Peace Out Purees: Baby-led Weaning Encourages Going Straight to Solid Foods

Now a trend in the U.S., this method has babies skip the purees and go straight to solid foods.
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Illustration by Zhen Liu

When your baby is ready, you offer appropriate, nutritious finger foods and he/she chooses which and how much to eat. When babies are beginners, parent Jennifer Gaertner says food should be cut into the size and shape of a finger so they can easily grasp and gnaw on it. As they advance and their pincer grasp develops, food can be cut into small pieces to pick up.

Beginner foods should be whole, unprocessed foods without additives, says pediatrician Christopher Bolling of Pediatric Associates, PSC, in Northern Kentucky, like molded sticky brown rice, scrambled egg, cooked green beans, or a slice of avocado, chicken, or peeled zucchini. Breastmilk still makes up the majority of baby’s nutrition.

Benefits
Parents don’t feed baby—and thus don’t force-feed a predetermined quantity. That aspect appealed to Gaertner: “The goal is learning and experiencing,” she says. Baby shares mealtime with the family, learns by imitation, and practices fine motor skills.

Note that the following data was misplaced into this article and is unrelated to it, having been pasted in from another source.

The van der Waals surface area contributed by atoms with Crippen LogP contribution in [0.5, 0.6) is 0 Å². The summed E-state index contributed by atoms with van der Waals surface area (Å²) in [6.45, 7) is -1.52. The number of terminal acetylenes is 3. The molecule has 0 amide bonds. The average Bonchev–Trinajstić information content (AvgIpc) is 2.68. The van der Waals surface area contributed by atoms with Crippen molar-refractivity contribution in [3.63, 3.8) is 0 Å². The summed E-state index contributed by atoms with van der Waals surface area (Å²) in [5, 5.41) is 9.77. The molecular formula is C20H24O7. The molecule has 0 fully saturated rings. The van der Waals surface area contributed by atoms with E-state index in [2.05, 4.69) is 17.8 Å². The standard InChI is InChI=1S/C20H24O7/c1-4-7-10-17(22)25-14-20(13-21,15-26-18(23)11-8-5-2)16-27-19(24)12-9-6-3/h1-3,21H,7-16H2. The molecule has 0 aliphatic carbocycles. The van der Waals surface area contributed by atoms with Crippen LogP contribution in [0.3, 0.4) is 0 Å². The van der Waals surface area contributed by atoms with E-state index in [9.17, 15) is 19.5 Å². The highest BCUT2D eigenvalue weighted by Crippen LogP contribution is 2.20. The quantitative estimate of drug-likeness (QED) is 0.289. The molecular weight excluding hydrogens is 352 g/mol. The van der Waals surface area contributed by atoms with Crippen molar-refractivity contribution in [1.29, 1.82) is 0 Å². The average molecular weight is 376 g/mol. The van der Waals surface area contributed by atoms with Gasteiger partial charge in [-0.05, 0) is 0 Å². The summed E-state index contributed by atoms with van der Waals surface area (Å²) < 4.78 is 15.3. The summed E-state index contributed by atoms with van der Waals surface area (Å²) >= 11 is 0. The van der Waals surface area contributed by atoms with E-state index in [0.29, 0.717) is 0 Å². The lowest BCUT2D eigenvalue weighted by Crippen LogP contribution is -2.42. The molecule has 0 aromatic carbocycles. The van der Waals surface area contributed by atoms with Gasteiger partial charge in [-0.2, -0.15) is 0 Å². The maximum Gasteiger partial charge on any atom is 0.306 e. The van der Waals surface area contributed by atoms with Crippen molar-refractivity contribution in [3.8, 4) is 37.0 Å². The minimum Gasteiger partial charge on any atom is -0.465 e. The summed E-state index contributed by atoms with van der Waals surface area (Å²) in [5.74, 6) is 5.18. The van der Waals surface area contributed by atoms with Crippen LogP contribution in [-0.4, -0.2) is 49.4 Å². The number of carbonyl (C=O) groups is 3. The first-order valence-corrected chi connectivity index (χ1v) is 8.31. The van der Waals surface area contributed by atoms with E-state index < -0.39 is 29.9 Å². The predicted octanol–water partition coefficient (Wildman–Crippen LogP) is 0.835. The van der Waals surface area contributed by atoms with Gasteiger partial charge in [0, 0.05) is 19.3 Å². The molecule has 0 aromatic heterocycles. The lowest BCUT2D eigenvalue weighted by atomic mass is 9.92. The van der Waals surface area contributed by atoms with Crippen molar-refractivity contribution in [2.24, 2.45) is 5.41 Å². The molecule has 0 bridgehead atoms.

“We need to respect kids’ satiety cues,” says Bolling, who chairs the American Academy of Pediatric’s obesity section. Kids learn to listen to the body’s signals that they’re full. “If we introduce a variety of foods and textures early,” Bolling says, “they will fill their appetite with better variety and then have better nutrition.” This helps them accept new foods and avoid the food rut, says Bolling, eating only high-calorie foods like chicken tenders and mac-and-cheese.

Pitfalls
“We do worry about choking,” Bolling says. Babies should always be monitored.

It’s common for babies to gag, which is different than choking. Some may find this unsettling. Gaertner eased fears by enrolling family and babysitters in CPR/Heimlich training and giving them baby-led weaning tip sheets.

Bolling recommends introducing a new food each day. If there’s going to be an allergic reaction, “kids will usually react pretty quickly,”he says.

Also, Gaertner finds it challenging to coordinate eating times with baby and also prepare healthy foods baby can eat. Her take-away?“We’re all eating a little healthier!”

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